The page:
21st Century Rock ’n’ Roll 

T Bone Burnett’s first album in 14 years may be his greatest

T Bone Burnett may draw on the past, but there’s not a retro moment on his new record, The True False Identity. This is 21st century rock ’n’ roll.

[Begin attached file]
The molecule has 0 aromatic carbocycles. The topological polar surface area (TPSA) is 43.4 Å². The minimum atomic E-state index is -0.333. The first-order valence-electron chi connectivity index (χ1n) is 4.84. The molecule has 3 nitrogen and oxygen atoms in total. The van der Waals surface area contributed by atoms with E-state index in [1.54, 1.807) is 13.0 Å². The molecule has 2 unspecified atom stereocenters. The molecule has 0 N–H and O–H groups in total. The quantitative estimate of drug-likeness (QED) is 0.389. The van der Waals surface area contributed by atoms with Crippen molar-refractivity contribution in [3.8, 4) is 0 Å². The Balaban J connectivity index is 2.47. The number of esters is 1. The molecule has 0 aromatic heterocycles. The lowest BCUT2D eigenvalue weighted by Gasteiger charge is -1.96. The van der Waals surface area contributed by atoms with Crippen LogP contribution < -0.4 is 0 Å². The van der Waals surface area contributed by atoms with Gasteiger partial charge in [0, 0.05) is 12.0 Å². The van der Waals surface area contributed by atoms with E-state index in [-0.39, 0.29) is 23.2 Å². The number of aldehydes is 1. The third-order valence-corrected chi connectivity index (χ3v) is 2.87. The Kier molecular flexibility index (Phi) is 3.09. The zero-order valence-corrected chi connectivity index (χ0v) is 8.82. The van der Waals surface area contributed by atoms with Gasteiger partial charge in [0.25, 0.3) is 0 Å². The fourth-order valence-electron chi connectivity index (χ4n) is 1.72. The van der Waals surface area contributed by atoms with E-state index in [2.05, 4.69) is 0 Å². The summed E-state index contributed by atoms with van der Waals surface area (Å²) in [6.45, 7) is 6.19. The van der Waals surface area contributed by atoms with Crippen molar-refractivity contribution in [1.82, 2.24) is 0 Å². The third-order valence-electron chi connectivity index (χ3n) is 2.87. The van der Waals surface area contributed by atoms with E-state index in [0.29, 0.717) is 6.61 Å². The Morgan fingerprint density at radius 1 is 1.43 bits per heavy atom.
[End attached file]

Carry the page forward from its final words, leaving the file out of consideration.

T Bone Burnett may draw on the past, but there’s not a retro moment on his new record, The True False Identity. This is 21st century rock ’n’ roll, a mix of treated guitar chords and clanging junkyard rhythms that creates a dark, heady musical soundscape. Much like Burnett’s career, it never stops moving forward, and never stops pulling the attention in several ways at once. T Bone Burnett may draw on the past, but there’s not a retro moment on his new record, The True False Identity. This is 21st century rock ’n’ roll, a mix of treated guitar chords and clanging junkyard rhythms that creates a dark, heady musical soundscape. Much like Burnett’s career, it never stops moving forward, and never stops pulling the attention in several ways at once. Burnett loves juxtapositions. Even the title is a play on opposites—the world and the individuals who inhabit it are locked into a constant struggle between the yin and the yang. In verse that’s alternately biting and playful, he conjures up sin and redemption, oppression and freedom, conformity and creativity and war and peace. Mankind is caught in a constant struggle between good and evil, he seems to say. Or maybe it’s between free expression and controlled product. Either way, the urgency of these bold and brilliant songs suggest he’s concerned that, for the moment, our better, freer instincts are losing out. “This is fear country,” he implores like a mantra midway through the album, echoing a theme established in the opening song, “Zombieland,” both of which suggest that Americans have been narcotized by lies put forth by government, corporations and spiritual leaders. Throughout the album, he indicts both those who lead and those who follow without resistance. As he puts it in “Earlier Baghdad,” “You numbed your conscience with sanctimony / I numbed mine with narcissism,” thereby indicting both conservative and liberal, the reborn and the sinful, in one fell swoop. If that sounds serious, it is—but Burnett can’t help but inject humor into his worldview. Part Noam Chomsky and part Groucho Marx, he leavens his cutting comments with witty wordplay and random jokes. “Cowboy with no cattle, warrior with no war,” he seethes in “Fear Country,” a blast pointed at the U.S. administration. But he finishes the verse by stating, with Groucho-like wryness, “They don’t make imposters like John Wayne anymore.” While the words burn a path, it’s the musical arrangements that clear the way and give the album its character. Even the tunes balance polar forces, with dirty sounds driven with a touch of elegance. He pits gritty rhythms that stomp and lurch against sophisticated accents of radio theater, gospel chorales, avant-garde sounds and white-noise guitar. In doing so, he merges the earthiest aspects of roots music and rock ’n’ roll with progressive and theatrical ideas, tying them together with the casual aplomb of a Broadway pro. Burnett has said he wanted to make the listener feel as if they were caught in a shaking maraca; he does just that, only the maracas are traveling through the bowels of an urban landscape on a runaway subway. He draws on plenty of familiar sounds, whether it’s the deep reggae dub of “Zombieland,” the rocking cha-cha-cha of “Baby Don’t Say You Love Me,” the Hendrix freakout of “Palestine Texas,” the gospel chant of “Everytime I Feel the Shift” or the Brechtian cabaret of “There Would Be Hell to Pay.” The True False Identity is Burnett’s first album in 14 years, but in that time he’s made a bigger mark as a producer of soundtracks and other artists than he did in the 20 years when he was making his own albums. His solo career is compiled in a two-disc compilation, Twenty Twenty: The Essential T Bone Burnett, a fine reminder of how incisive and creatively restless he’d been in the years when he was a critic’s favorite who gained notoriety collaborating with Bob Dylan on the Rolling Thunder Revue and pairing with fellow iconoclasts like Elvis Costello, for whom he produced the great King of America album. But Burnett’s imprint has been strongest while he wasn’t writing his own songs. He was the music director of the films Walk the Line and O Brother Where Art Thou?, both of which have had an enormous cultural impact driven by how powerfully their songs were presented. He’s worked on other soundtracks too, including those of The Horse Whisperer, A Mighty Wind and The Big Lebowski, and on the upcoming Wim Wenders/Sam Shepherd film, Don’t Come Knocking. He’s also been one of American music’s most interesting and unpredictable album producers, bringing an elegant touch to the recent Cassandra Wilson album Thunderbird, and the 2003 collaboration of Tony Bennett and K.D. Lang, Wonderful World. He’s helped roots-rock bands like Los Lobos, the Wallflowers, Counting Crows and Bodeans make their best albums, and he’s guided albums by Nashvillians Gillian Welch, Daniel Tashian and the late Roy Orbison. The times he fails as a producer are when he takes wholly distinctive artists like Ralph Stanley and Jimmie Dale Gilmore and tries to nudge them in new directions, along the way losing part of what makes them so singular. Burnett never completely stopped creating music of his own—for one, he contributed songs to the Cold Mountain soundtrack, another film where he served as music director. But The True False Identity is his masterwork, an album of tremendous ambition that succeeds at creating a tinted mirror of a society that Burnett sees decaying in front of him. “The world is not flat / The world is not round,” he sings in “Seven Times Hotter Than Fire.” “The world is square / But it won’t bring me down.” What Burnett sees is individual and artistic expression bowing down to the oppressive squelch of the world’s leading powers and their conformist needs. So even when he’s cracking jokes—as when he says “Someone stole my identity and I feel sorry for them” or “Machines always do just what you tell them to do / As long as you do what they say”—he knows the darkness at the heart of his humor comes from its truth. But if The True False Identity is meant as an indictment of how our culture no longer encourages great art or great expression, then he contradicts his theme with his own work. This album proves that outstanding work can still rise just at the moment it’s needed the most.